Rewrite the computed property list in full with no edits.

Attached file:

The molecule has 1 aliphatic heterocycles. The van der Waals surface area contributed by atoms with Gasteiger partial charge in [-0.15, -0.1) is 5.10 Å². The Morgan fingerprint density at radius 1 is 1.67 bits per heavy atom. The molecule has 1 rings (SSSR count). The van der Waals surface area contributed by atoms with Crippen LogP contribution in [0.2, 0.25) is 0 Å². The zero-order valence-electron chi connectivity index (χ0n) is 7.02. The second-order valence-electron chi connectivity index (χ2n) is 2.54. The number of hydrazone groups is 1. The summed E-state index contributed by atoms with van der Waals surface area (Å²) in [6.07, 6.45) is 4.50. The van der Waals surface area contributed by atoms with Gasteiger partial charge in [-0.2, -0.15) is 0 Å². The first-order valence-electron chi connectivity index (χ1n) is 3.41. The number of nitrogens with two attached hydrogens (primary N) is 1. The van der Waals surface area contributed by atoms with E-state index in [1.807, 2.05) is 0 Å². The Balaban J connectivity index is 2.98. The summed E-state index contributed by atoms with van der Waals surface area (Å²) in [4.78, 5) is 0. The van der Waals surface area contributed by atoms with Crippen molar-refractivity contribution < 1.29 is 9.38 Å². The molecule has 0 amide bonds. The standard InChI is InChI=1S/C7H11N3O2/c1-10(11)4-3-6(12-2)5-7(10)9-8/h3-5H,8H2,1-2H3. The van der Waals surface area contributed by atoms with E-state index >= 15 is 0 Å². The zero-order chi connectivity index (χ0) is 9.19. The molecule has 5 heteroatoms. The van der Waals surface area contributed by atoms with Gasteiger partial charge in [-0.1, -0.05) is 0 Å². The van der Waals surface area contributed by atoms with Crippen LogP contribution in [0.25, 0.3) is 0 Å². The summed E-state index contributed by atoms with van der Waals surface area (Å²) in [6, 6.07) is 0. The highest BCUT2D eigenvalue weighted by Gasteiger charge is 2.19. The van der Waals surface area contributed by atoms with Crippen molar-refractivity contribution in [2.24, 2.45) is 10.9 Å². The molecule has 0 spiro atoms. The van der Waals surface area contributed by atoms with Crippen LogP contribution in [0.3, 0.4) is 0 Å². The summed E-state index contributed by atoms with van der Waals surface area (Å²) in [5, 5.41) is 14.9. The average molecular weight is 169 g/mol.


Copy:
The molecule has 1 aliphatic heterocycles. The van der Waals surface area contributed by atoms with Gasteiger partial charge in [-0.15, -0.1) is 5.10 Å². The Morgan fingerprint density at radius 1 is 1.67 bits per heavy atom. The molecule has 1 rings (SSSR count). The van der Waals surface area contributed by atoms with Crippen LogP contribution in [0.2, 0.25) is 0 Å². The zero-order valence-electron chi connectivity index (χ0n) is 7.02. The second-order valence-electron chi connectivity index (χ2n) is 2.54. The number of hydrazone groups is 1. The summed E-state index contributed by atoms with van der Waals surface area (Å²) in [6.07, 6.45) is 4.50. The van der Waals surface area contributed by atoms with Gasteiger partial charge in [-0.2, -0.15) is 0 Å². The first-order valence-electron chi connectivity index (χ1n) is 3.41. The number of nitrogens with two attached hydrogens (primary N) is 1. The van der Waals surface area contributed by atoms with E-state index in [1.807, 2.05) is 0 Å². The Balaban J connectivity index is 2.98. The summed E-state index contributed by atoms with van der Waals surface area (Å²) in [4.78, 5) is 0. The van der Waals surface area contributed by atoms with Crippen molar-refractivity contribution < 1.29 is 9.38 Å². The molecule has 0 amide bonds. The standard InChI is InChI=1S/C7H11N3O2/c1-10(11)4-3-6(12-2)5-7(10)9-8/h3-5H,8H2,1-2H3. The van der Waals surface area contributed by atoms with E-state index >= 15 is 0 Å². The zero-order chi connectivity index (χ0) is 9.19. The molecule has 5 heteroatoms. The van der Waals surface area contributed by atoms with Gasteiger partial charge in [-0.1, -0.05) is 0 Å². The van der Waals surface area contributed by atoms with Crippen LogP contribution in [0.25, 0.3) is 0 Å². The summed E-state index contributed by atoms with van der Waals surface area (Å²) in [6, 6.07) is 0. The highest BCUT2D eigenvalue weighted by Gasteiger charge is 2.19. The van der Waals surface area contributed by atoms with Crippen molar-refractivity contribution in [2.24, 2.45) is 10.9 Å². The molecule has 0 spiro atoms. The van der Waals surface area contributed by atoms with Crippen LogP contribution in [0.3, 0.4) is 0 Å². The summed E-state index contributed by atoms with van der Waals surface area (Å²) in [5, 5.41) is 14.9. The average molecular weight is 169 g/mol.